Finally, in an expansion of Ashbrook’s original thesis, we arrive at the provocative consideration that, unlike men, with their dialectical reasoning, women, with their more balanced brain, are provided with a trialectial ladder for climbing to achieve knowledge. In terms of quantum mechanics, the particle and wave would correspond to the substance and strength of the sides of the ladder, and the derived psychic information (which is neither matter nor energy) would compare to the rungs in between.
brain disparities in men and women • brain imaging • evolution • hypotheses • limbic system • neuroanatomy
Paul D. MacLean, M.D., is Senior Research Scientist in the Clinical Brain Disorders Branch of the National Institute of Mental Health Neuroscience Center at St. Elizabeth’s, Washington, DC 20032.
DOI: 10.1111/j.1467-9744.1996.tb00035.x

Homo religiosus and Its Brain: Reality, Imagination, and the Future of Nature by Rodney Holmes

“Daddy, is God real or is he a part of people’s imagination?” The brain constructs reality by bottom-up, genetically programmed mechanisms. Nature selected the human holistic, symbolically thinking, aesthetic brain using a mechanism of brain-language coevolution. Our religious nature and moral capabilities are rooted in this brain, and in the real images it constructs.
brain • evolution • Homo religiosus • imagination
Rodney Holmes, a neurophysiologist, is Senior Lecturer in the Biological Sciences Collegiate Division at the University of Chicago, 1116 East Fifty-ninth Street, HM Box 25, Chicago, IL 60637.
DOI: 10.1111/j.1467-9744.1996.tb00036.x

Ashbrook as Neurothologian by Larry L. Greenfield

James Ashbrook is described as a negotiator in the sense of arbitration and pathbreaking, followed by an account of how he achieved a new way of “making sense” in his neurotheology. Questions are raised about what is distinctly theological about Ashbrook’s effort and how the issue of human and divine will is treated. Ashbrook provides inspiration and model for scientifically-based religious inquiry.
brain-mind • evolution • neurosciences • neurotheology • religion • theology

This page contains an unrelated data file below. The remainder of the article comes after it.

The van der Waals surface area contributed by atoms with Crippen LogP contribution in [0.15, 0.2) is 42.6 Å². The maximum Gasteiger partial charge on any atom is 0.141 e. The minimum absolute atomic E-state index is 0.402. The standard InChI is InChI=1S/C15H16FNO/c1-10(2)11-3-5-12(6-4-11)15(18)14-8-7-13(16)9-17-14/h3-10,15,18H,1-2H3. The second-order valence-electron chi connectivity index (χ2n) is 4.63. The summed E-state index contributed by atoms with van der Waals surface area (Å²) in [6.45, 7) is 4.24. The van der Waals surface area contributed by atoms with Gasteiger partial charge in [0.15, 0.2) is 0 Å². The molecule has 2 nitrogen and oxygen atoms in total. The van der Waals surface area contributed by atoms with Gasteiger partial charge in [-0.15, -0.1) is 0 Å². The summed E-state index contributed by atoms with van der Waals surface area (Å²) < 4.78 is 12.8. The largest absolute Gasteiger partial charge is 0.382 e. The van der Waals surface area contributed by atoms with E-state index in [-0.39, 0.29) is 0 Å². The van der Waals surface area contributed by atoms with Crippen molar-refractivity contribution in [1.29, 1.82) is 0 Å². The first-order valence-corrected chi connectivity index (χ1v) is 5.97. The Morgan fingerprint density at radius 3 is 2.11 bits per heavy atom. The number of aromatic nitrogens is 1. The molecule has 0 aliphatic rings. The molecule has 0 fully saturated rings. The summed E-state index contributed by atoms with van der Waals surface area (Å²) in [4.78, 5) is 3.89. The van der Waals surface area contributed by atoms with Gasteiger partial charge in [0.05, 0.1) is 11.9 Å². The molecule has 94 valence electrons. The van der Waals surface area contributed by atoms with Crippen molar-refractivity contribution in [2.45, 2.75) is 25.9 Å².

Larry L. Greenfield is Research Scholar at the Park Ridge Center for the Study of Health, Faith, and Ethics. His address is Park Ridge Center, 211 East Ontario Street, Suite 800, Chicago, IL 60611.
DOI: 10.1111/j.1467-9744.1996.tb00037.x

God Is Great, God Is Good: James Ashbrook’s Contribution to Neuroethical Theology by Kenneth Vaux

James Ashbrook’s work has not only clarified issues in brain and belief, it has offered intriguing suggestions for ethics. The relevance of neurotheology to ethics is evident if we assume that ethics entails, in part, concerns about character, responsibility, and the art of living.
brain • ethics • morality • responsibility • soul • theology
Kenneth Vaux is Professor of Theological Ethics, Garrett-Evangelical Theological Seminary, Evanston, IL 60201.
DOI: 10.1111/j.1467-9744.1996.tb00038.x

A Rippling Relatableness in Reality by James B. Ashbrook

I describe my development as a thinker from that of simple pragmatism to applied theory. My style is that of discerning a rippling relatedness in the various dimensions of reality. I respond to five specific themes raised by colleagues: what it means to be human; the relation of whole to parts; the various methodological melodies; a relational view of reality; and ethical imperatives in the descriptive indicatives.
anthropology • brain-mind • ethics • knowledge • neurotheology • theology
James B. Ashbrook is Senior Scholar in, and formerly Professor of, Religion and Personality at Garrett-Evangelical Theological Seminary, 2121 Sheridan Road, Evanston, IL 60201.
DOI: 10.1111/j.1467-9744.1996.tb00039.x

Publications by James B. Ashbrook

DOI: 10.1111/j.1467-9744.1996.tb00040.x

The Teachers’ File

Physics: What Does One Need to Know? by John R. Albright

For the basic areas of physics—classical mechanics, classical field theories, and quantum mechanics—there are local dynamical theories that offer complete descriptions of systems when the proper subsidiary conditions also are provided. For all these cases there are global theories from which the local theories can be derived. Symmetries and their relation to conservation laws are reviewed. The standard model of elementary particles is mentioned, along with frontier questions about them. A case against reductionism in physics is presented.
classical field theory • classical mechanics • collective phenomena • conservation laws • determinism • dynamical theory • Lagrangian mechanics • Maxwell’s equations • Newton’s laws • parity • phase transition • physics • quantum mechanics • quark • reductionism • Schrödinger equation • standard model • symmetry • teleology • uncertainty principle • wave function